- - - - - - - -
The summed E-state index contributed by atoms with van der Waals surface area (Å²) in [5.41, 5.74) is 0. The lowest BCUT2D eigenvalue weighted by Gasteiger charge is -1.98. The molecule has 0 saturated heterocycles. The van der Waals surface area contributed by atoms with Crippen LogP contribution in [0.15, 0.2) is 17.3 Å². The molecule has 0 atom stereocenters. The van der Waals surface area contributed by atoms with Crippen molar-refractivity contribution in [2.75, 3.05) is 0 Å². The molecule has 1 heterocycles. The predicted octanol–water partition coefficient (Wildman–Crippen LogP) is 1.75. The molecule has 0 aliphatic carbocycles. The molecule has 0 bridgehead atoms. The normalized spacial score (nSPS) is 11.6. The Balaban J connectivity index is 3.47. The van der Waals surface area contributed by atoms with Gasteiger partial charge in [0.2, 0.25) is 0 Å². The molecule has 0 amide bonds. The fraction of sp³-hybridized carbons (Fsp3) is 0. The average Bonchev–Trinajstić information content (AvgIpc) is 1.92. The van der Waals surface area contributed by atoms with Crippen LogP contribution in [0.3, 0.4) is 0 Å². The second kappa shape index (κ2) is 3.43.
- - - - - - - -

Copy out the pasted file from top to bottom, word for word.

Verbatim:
The summed E-state index contributed by atoms with van der Waals surface area (Å²) in [5.41, 5.74) is 0. The lowest BCUT2D eigenvalue weighted by Gasteiger charge is -1.98. The molecule has 0 saturated heterocycles. The van der Waals surface area contributed by atoms with Crippen LogP contribution in [0.15, 0.2) is 17.3 Å². The molecule has 0 atom stereocenters. The van der Waals surface area contributed by atoms with Crippen molar-refractivity contribution in [2.75, 3.05) is 0 Å². The molecule has 1 heterocycles. The predicted octanol–water partition coefficient (Wildman–Crippen LogP) is 1.75. The molecule has 0 aliphatic carbocycles. The molecule has 0 bridgehead atoms. The normalized spacial score (nSPS) is 11.6. The Balaban J connectivity index is 3.47. The van der Waals surface area contributed by atoms with Gasteiger partial charge in [0.2, 0.25) is 0 Å². The molecule has 0 amide bonds. The fraction of sp³-hybridized carbons (Fsp3) is 0. The average Bonchev–Trinajstić information content (AvgIpc) is 1.92. The van der Waals surface area contributed by atoms with Crippen LogP contribution in [0.3, 0.4) is 0 Å². The second kappa shape index (κ2) is 3.43.